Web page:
This damped harmonic motion is called the short period pitch oscillation, it arises from the tendency of a stable aircraft to point in the general direction of flight. It is very similar in nature to the weathercock mode of missile or rocket configurations. The motion involves mainly the pitch attitude theta (theta) and incidence alpha (alpha). The direction of the velocity vector, relative to inertial axes is theta-alpha. The velocity vector is:

u_f=Ucos(theta-alpha)
w_f=Usin(theta-alpha)

where u_f, w_f are the inertial axes components of velocity. According to Newton's Second Law, the accelerations are proportional to the forces, so the forces in inertial axes are:

X_f=mfrac{du_f}{dt}=frac{dU}{dt}cos(theta-alpha)-mUfrac{d(theta-alpha)}{dt}sin(theta-alpha)
Z_f=mfrac{dw_f}{dt}=frac{dU}{dt}sin(theta-alpha)+mUfrac{d(theta-alpha)}{dt}cos(theta-alpha)

where m is the mass. By the nature of the motion, the speed variation frac{dU}{dt} is negligible over the period of the oscillation, so:

X_f= -mUfrac{d(theta-alpha)}{dt}sin(theta-alpha)
Z_f=mUfrac{d(theta-alpha)}{dt}cos(theta-alpha)

But the forces are generated by the pressure distribution on the body, and are referred to the velocity vector. But the velocity (wind) axes set is not an inertial frame so we must resolve the fixed axes forces into wind axes. Also, we are only concerned with the force along the z-axis:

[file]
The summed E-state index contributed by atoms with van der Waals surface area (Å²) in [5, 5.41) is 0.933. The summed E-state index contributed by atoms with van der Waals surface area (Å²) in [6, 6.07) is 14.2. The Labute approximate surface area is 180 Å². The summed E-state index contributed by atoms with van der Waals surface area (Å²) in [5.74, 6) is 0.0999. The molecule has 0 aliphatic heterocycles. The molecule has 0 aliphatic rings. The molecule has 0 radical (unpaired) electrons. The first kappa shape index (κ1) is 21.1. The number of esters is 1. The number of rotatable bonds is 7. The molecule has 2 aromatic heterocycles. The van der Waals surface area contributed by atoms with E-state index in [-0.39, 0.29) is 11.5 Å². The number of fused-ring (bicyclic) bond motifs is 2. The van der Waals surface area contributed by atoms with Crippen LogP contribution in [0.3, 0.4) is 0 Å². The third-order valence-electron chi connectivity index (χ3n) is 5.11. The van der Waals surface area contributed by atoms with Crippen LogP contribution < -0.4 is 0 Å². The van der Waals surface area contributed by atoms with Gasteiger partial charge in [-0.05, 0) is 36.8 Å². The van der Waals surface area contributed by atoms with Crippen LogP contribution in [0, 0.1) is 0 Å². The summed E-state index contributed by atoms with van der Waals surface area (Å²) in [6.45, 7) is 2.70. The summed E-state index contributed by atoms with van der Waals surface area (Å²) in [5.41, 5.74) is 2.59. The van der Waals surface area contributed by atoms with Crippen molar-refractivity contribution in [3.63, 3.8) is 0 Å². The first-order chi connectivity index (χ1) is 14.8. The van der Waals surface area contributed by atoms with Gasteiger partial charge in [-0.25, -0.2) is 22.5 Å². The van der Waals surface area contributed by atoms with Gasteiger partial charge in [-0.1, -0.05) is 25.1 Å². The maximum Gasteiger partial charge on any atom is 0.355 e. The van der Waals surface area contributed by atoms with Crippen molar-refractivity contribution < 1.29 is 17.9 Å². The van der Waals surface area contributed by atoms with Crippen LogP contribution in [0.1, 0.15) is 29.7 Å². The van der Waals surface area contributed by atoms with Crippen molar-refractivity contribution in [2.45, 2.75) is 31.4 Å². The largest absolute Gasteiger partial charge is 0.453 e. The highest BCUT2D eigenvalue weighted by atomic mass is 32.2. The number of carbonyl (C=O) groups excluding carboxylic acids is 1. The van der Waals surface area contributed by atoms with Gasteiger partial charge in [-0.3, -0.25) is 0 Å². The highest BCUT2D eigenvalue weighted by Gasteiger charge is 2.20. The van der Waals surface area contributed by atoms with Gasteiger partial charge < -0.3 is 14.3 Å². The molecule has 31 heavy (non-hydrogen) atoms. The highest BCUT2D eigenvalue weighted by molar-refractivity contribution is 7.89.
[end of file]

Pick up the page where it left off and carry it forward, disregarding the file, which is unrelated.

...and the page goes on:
Z=-Z_fcos(theta-alpha)+X_fsin(theta-alpha)
Or:
Z=-mUfrac{d(theta-alpha)}{dt}

In words, the wind axes force is equal to the centrifugal acceleration.

The moment equation is the time derivative of the angular momentum:

M=Bfrac{d^2 theta}{dt^2}
where M is the pitching moment, and B is the moment of inertia about the pitch axis. Let: frac{dtheta}{dt}=q, the pitch rate. The equations of motion, with all forces and moments referred to wind axes are, therefore:
frac{dalpha}{dt}=q+frac{Z}{mU}
frac{dq}{dt}=frac{M}{B}
We are only concerned with perturbations in forces and moments, due to perturbations in the states alpha and q, and their time derivatives. These are characterised by stability derivatives determined from the flight condition. The possible stability derivatives are:

Z_alpha Lift due to incidence, this is negative because the z-axis is downwards whilst positive incidence causes an upwards force.

Z_q Lift due to pitch rate, arises from the increase in tail incidence, hence is also negative, but small compared with Z_alpha.